White Haven's Wildlife
The trees, plants, and animals of today’s White Haven are much different from what Julia Dent and her family found here. When the Dents moved out to the farm on the Gravois, this was wild country and St. Louis was a young frontier town. In the early 1800s black bear, American Bison, gray wolves, mountain lion, beaver, river otter, and even elk still roamed the Missouri and Mississippi River valleys. Julia and her family may have been here in time to see some of these creatures on their farm.Julia Dent was an observer of nature and spent much time outdoors enjoying the wildlife. This appreciation was developed early in her life, and she credited her good health to all of the time she spent outdoors. As a young girl with four older brothers, Julia was an agile tree climber, and the children collected bird’s nests. She also was an angler: “We would wander by the brookside, catch minnows with pin-hooks”; and a bird watcher: “In the trees above were small houses for the swallows and martins.” Julia may have even seen the now extinct Carolina Parakeet or Passenger Pigeon!
In her memoirs Julia boasted of the flower gardens at White Haven saying they were “the admiration of the county.” The Dents had a gardener, “Old Sturdee,” but Julia likely helped him tend the blooms.The nature loving aspect of Julia’s personality is possibly what attracted Ulysses to Julia in the first place. After meeting they became fast friends, spending much time together enjoying the outdoors. Julia was an expert equestrian, which impressed Grant right off and they would take long rides together in the forests.
“Julia had intimate knowledge of the countryside,” wrote biographer Ishbel Ross. “She had ridden through its groves and over its gentle undulations for years. She knew where the tall ferns and the trailing vines were thickest; where streams flashed like silver on their way to the Mississippi; where the rarest plants and most uncommon flowers might be found. It was fashionable at this time for girls to botanize, and Julia, in her practical way, took a magnifying glass and needles with her to analyze the flowers on their trips.”She would also pick flowers for Ulysses to carry back to his post and later, when he was stationed in Mexico, she would enclose flower blooms with the letters she sent him.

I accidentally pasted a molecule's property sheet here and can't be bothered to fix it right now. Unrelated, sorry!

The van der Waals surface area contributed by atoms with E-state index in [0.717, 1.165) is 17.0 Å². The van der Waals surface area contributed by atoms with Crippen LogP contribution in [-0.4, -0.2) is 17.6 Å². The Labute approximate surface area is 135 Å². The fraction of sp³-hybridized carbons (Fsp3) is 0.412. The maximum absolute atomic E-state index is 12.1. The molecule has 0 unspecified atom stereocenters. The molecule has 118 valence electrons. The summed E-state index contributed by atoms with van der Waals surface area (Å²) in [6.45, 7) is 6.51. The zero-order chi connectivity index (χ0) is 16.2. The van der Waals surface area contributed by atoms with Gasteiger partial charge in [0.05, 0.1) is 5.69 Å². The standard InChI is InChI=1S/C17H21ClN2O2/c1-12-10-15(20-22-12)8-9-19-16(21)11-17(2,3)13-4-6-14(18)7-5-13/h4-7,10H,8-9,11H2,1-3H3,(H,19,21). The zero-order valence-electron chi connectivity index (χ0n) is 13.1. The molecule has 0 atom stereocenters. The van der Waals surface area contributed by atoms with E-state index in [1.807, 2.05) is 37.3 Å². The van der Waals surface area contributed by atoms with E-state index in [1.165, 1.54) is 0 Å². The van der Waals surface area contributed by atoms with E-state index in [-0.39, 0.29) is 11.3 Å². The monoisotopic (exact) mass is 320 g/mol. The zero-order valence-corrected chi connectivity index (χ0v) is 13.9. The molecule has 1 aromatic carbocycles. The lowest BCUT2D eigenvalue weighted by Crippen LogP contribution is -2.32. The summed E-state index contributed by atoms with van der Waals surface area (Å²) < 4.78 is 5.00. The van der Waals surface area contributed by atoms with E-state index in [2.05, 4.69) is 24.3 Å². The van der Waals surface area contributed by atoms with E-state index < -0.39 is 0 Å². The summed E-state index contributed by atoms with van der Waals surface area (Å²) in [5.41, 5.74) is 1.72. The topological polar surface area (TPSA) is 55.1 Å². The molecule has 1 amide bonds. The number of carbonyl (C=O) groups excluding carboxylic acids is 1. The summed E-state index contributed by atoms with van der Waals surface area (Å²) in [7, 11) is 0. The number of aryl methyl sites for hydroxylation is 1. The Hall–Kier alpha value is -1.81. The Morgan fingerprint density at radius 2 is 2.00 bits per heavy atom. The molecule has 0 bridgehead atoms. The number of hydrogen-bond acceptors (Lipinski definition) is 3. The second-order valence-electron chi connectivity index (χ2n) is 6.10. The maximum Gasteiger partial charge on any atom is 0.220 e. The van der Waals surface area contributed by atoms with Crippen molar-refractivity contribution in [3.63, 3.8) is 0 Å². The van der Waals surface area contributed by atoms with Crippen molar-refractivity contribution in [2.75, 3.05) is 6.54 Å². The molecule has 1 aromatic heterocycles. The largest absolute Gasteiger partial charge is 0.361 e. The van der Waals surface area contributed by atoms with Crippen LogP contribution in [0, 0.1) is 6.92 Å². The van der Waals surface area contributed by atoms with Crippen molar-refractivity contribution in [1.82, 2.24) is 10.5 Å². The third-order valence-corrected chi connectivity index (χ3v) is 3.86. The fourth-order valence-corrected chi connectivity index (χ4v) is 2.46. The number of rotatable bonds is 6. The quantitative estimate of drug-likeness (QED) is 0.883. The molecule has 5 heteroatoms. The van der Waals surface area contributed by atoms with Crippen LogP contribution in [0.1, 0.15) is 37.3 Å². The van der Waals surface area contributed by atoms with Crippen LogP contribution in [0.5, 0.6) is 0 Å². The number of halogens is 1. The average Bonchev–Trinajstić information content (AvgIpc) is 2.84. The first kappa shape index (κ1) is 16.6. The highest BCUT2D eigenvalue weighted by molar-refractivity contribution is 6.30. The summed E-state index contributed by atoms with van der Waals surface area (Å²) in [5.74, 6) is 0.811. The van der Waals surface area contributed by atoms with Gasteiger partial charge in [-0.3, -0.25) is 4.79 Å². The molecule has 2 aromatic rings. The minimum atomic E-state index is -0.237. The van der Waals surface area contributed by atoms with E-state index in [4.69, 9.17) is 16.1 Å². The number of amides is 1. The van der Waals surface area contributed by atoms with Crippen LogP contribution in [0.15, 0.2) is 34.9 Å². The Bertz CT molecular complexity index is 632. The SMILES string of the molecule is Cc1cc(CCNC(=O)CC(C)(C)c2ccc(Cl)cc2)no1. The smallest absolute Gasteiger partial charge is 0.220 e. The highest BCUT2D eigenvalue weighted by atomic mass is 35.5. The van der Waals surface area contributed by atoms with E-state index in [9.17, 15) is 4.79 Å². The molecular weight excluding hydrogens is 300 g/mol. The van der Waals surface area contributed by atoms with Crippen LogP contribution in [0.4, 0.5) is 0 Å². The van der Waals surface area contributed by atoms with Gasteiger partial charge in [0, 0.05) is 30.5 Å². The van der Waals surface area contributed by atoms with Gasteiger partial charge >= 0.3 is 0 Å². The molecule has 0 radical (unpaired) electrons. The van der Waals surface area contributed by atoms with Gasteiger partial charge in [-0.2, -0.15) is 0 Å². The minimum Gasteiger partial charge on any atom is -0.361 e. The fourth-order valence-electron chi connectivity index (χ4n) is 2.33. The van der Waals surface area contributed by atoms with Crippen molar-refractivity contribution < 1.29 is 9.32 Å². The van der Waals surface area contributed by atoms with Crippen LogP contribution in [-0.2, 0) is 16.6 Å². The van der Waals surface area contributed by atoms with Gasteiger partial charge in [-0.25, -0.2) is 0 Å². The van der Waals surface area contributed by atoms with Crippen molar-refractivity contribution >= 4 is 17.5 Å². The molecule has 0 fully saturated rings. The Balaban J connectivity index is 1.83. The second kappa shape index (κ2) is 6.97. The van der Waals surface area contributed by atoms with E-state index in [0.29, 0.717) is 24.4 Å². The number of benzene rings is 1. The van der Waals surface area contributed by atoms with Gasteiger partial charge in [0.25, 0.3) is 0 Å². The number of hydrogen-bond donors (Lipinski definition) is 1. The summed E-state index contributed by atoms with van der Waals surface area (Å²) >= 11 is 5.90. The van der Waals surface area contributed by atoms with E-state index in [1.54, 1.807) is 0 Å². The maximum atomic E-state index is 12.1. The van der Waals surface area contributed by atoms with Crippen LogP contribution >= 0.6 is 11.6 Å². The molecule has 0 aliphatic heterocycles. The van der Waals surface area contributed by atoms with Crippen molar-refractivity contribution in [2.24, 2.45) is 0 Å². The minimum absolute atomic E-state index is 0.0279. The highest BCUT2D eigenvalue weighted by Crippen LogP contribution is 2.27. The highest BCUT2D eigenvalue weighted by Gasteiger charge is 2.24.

It wasn't only plants and birds that Julia and Ulysses observed. In describing White Haven in her memoirs, Julia wrote, "I must not fail to tell of the wealth of our forests in game at this time. It was no unusual sight to see from two to five wild deer bounding across the fields near our house. Foxes were also numerous, to the consternation of the farmer's wives, and, and I remember, the gentlemen all enjoyed the spirit of hunting them down."
She described other local wildlife as well, including rabbits, squirrels, wild turkeys, wild geese, ducks, white and blue cranes, pheasants, grouse (which were then called prairie chickens), quail, woodcock, plover, and wild doves.
The bison, bear, beaver, otter, elk, and wolf disappeared from this area by the mid-19th century, but many of the critters mentioned by Julia have learned to adapt to the changes the Gravois Creek valley has seen in the past two centuries. The necessities are still here today. Water flows from Prairie Spring Creek, located in the wooded area of the park, or, when the seasonal stream dries, there is still water in Gravois Creek. The diversity of plants and animals in the area establishes a food chain that can support urban wildlife. Wild strawberries in the lawn used to be eaten by young Julia but are now eaten by cottontail rabbits. Animals need protection from the weather, but most importantly, from each other. Their cover may include tree litter, tree canopies, shrubs, or grasses.
The park provides habitat for a surprisingly wide diversity of plants and animals, including over 50 species of trees, over 60 species of migratory and resident birds, and over 20 different species of mammals including bats and coyotes. Detailed lists of these critters are available in the Visitor Center.
White Haven continues to provide a peaceful retreat from the hustle and bustle of life for visitors today, just as it did for Julia and Ulysses Grant years ago.
Grant, Julia Dent. The Personal Memoirs of Julia Dent Grant (Mrs. Ulysses S. Grant). Carbondale, IL: Southern Illinois University Press, 1975.
Ross, Ishbel. The General's Wife. The Life of Mrs. Ulysses S. Grant. New York: Dodd, Mead and Company, 1959.
Did You Know?
White Haven, the name Colonel Frederick Dent gave the main house and the 850-acre estate he purchased in 1820, was declared a National Historic Landmark in 1986.